In the past, I've heard some refer to Salt Lake's architecture as "pretty sweet"; I feel this to be a major understatement. I'd hope to induce fewer conversations marked by such unaffected simplicity. The truth is, Salt Lake City is full of mind-blowing architecture and design that would satisfy even the most staunch of unbelievers; you just need to know where to find it.
Salt Lake City has been home to the Bogue Supply Building for 107 (that's one HUNDRED and seven) years. The Bogue is a perfect example of such exceptional architecture and design. The COLLECTIVE was lucky enough to take a tour last Wednesday and experience for ourselves its anomalous beauty.
Throughout the tour, we felt a palpable connection between the incredible space it is today and its respectable history. It gives credence to the building's existence; not only today, but when the first bricks were laid on the foundation. As I examined the original brick walls, steel beams and lightweight truss system, I could almost hear the clanking of the molding machinery and imagine the workers sweating under the same roof and skylights that the architects work under today. The place has seen years upon years of economic unrest, innumerable employees and, for a spell, quiet vacancy. That is, until 9 years ago when the building was revisited, revamped and refurbished by FFKR Architects.
In 1976, two architecture companies collaborated to design Abravanel Symphony Hall; shortly thereafter, they joined forces and became FFKR Architects. In 2002, they decided to create a space of their own. Planning took months; the empty building held immeasurable potential, but there was no room for details left ignored. They took into consideration the resources available to them, the existing pieces that could be reused, and the energy within the massive space that makes it so valuable to this day. As expected, the blood, sweat and tears infused the walls with life. Every scrap of Bogue Supply was given new purpose and potential. It's a perfect mix of historical preservation and sustainable design; impeccable, to say the least.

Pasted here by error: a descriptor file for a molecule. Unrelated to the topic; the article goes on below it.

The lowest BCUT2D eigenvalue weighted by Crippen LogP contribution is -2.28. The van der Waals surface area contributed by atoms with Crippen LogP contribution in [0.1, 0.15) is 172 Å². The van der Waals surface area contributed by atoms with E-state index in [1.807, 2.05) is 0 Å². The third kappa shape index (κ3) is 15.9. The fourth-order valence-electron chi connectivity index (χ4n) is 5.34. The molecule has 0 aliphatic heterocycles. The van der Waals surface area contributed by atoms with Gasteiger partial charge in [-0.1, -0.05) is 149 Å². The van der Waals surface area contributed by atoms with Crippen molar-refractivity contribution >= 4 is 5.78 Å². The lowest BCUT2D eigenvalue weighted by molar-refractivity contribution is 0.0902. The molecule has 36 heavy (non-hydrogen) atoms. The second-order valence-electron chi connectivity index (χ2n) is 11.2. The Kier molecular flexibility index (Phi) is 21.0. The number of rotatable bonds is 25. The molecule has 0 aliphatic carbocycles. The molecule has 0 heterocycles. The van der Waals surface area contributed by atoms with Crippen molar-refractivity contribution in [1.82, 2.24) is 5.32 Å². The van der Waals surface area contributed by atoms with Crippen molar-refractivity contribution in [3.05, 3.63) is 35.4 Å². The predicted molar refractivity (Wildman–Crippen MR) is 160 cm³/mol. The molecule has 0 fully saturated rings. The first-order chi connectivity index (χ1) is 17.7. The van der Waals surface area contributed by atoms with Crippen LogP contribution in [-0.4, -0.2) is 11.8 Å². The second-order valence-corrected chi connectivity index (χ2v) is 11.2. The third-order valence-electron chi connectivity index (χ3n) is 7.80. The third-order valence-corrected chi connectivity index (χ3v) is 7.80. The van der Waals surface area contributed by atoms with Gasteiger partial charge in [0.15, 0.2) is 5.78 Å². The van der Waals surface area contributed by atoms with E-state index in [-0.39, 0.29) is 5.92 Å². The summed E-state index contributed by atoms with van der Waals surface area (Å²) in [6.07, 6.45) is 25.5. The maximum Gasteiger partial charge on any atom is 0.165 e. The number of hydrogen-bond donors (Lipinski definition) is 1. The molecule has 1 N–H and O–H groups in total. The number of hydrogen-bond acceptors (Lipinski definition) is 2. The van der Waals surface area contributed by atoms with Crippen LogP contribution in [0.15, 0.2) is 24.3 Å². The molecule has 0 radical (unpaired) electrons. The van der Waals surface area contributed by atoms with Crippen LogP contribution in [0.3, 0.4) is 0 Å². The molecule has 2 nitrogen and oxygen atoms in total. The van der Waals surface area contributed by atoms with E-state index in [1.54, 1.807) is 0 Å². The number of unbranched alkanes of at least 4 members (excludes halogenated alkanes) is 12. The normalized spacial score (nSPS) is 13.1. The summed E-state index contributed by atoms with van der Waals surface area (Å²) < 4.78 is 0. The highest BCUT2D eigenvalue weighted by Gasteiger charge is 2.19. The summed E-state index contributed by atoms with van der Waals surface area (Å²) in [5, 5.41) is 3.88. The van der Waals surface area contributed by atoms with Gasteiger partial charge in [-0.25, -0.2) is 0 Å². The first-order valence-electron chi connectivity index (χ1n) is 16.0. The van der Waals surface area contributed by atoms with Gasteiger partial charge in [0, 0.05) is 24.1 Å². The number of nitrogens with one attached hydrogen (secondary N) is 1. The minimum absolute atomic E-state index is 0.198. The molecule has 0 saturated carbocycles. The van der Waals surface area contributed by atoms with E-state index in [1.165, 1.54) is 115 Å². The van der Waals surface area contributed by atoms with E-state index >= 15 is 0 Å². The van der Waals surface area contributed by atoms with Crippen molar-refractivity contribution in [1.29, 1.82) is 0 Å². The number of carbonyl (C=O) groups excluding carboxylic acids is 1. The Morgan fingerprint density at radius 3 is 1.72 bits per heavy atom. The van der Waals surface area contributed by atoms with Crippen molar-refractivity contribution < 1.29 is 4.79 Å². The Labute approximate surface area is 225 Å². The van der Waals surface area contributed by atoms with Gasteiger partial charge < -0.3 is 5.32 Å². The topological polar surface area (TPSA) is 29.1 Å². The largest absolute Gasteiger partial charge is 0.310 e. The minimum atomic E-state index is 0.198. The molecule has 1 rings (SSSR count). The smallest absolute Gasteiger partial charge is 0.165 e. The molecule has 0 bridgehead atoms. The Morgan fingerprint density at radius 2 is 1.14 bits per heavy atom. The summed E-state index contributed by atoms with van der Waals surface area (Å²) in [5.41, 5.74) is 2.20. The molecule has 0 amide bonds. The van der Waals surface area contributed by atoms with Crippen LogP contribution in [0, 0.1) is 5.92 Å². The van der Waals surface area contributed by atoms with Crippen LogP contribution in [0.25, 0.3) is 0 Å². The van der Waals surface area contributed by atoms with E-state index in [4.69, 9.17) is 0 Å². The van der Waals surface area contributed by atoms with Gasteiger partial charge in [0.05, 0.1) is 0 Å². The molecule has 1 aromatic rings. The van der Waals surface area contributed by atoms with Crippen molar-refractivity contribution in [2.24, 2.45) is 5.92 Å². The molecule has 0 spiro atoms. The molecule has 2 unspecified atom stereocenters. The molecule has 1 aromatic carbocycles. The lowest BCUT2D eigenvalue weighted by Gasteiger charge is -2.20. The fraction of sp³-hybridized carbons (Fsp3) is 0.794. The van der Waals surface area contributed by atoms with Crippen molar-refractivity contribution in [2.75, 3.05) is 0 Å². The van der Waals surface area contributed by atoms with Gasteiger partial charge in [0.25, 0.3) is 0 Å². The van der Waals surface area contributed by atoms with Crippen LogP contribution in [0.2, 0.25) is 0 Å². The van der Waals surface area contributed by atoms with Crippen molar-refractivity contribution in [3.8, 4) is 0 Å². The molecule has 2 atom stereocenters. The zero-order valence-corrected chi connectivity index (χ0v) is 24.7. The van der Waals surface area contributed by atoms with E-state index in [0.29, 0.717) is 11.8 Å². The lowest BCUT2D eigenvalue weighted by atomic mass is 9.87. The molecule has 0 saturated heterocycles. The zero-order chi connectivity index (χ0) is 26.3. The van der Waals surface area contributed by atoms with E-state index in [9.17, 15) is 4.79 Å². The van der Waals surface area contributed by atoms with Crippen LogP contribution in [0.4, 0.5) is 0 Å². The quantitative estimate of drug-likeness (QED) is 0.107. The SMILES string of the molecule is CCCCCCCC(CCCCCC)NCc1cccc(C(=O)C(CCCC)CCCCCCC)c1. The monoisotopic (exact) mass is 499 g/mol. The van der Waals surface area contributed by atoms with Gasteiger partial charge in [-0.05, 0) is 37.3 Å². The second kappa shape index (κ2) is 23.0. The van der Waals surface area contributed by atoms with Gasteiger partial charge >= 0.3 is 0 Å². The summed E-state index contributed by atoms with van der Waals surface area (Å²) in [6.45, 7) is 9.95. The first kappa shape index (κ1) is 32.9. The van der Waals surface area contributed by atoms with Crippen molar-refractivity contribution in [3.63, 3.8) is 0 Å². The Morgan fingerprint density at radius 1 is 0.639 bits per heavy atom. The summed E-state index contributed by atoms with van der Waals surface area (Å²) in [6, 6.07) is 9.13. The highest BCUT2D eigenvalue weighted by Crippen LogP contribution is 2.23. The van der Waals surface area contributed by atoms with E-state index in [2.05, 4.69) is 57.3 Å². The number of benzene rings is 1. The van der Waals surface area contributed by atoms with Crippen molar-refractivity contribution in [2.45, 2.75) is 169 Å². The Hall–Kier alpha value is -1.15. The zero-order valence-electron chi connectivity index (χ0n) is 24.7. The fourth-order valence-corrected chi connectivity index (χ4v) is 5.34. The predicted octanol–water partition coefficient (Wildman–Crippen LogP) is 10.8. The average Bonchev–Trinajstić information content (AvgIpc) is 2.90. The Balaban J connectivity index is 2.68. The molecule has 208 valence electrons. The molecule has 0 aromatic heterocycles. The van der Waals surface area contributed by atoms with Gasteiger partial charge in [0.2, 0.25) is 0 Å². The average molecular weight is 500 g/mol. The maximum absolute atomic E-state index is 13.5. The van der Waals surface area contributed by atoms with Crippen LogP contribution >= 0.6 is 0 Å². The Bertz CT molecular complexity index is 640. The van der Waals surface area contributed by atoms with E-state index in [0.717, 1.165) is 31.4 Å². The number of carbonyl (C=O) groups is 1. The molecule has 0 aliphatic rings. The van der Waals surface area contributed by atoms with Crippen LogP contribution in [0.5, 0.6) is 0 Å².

The re-born building's resolution today is simple; inspire 108 employees that are FFKR, and stand as a reminder of why architects do what they do, create and define timeless space.
On behalf the the COLLECTIVE, I want to thank FFKR Architects (and tour guide, Principal Architect, Jim Lewis, AIA) for their inevitable influence on the public via tenacious effort and incredible design. Thanks, also, for the resonating architectural stimulation.